• Are there things you could change at work to reduce your stress levels? Perhaps you need to reduce your workload or hours, or make them more flexible. You can try to make these changes yourself or with the help of others. 
  • Take some pressure off unexpected events, such as when your children are sick, by having a plan you can turn to.
  • If you stay organised at work, things are less likely to get on top of you. If you work in an office, practise simple time management techniques, like only checking emails twice a day and making a daily list of your work priorities.
  • Are you getting some regular time to yourself? Could your partner or a relative prepare dinner while you take an evening walk? Or look after the kids while you go out for a coffee?

You can read more ideas and information in our article on managing stress.

If returning to work is proving difficult and you feel it’s not working out well, make some time to look at your options again. There might be another way to manage your time and money so that you achieve a happier balance.


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  • Newsletter snippet: Work and family: in a nutshell


    By Raising Children Network

    Returning to work after the birth of your child can be challenging. You might feel excited or nervous about rejoining the work force, guilty at leaving your child, or stressed about managing the extra workload.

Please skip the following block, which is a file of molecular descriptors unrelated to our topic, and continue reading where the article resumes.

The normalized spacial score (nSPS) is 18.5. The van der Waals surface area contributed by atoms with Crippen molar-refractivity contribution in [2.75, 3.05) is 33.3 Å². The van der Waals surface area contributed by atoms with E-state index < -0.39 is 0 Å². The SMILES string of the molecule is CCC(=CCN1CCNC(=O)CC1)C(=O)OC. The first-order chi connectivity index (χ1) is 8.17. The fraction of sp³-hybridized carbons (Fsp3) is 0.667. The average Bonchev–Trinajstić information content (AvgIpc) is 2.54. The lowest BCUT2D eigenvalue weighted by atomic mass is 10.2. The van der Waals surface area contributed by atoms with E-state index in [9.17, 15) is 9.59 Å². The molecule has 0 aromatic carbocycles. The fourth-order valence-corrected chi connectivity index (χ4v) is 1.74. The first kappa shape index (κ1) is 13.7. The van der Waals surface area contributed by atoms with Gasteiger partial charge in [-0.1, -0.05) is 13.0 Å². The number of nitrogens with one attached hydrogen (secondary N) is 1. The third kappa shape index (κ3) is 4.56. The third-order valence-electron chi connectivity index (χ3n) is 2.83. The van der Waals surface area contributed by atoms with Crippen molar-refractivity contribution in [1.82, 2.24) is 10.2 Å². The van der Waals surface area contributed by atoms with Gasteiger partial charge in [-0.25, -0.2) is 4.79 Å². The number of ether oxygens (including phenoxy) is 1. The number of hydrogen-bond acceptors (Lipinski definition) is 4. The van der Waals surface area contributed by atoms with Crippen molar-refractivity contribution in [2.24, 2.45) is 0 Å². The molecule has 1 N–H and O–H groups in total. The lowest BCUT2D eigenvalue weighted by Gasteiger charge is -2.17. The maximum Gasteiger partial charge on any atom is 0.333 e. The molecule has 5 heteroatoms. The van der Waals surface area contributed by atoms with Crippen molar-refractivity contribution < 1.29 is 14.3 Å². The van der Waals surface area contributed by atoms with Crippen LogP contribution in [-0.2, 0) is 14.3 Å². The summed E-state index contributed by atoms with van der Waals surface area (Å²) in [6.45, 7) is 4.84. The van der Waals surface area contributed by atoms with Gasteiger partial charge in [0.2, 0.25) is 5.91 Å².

Tips for returning to work

    • Think about what your new routine will be like and introduce changes before you go back to work.
    • Have some ‘practice separations’ from your child before you return to work, perhaps leaving her with her new carer for short periods.
    • Plan catch-up times with your partner.
    • Check what family-friendly policies and provisions are available in your workplace.
    • Try not to take your work home with you at night.
    • Ease the morning rush by preparing as much as possible the night before.
    • Make cooking easier by freezing extra portions or trying quick and easy family recipes.
    • Keep an eye on your stress levels.

    This article is an extract only. For more information visit

    Sourced from the Raising Children Network's comprehensive and quality-assured Australian parenting website

  • Last Updated 16-09-2011
  • Last Reviewed 01-03-2011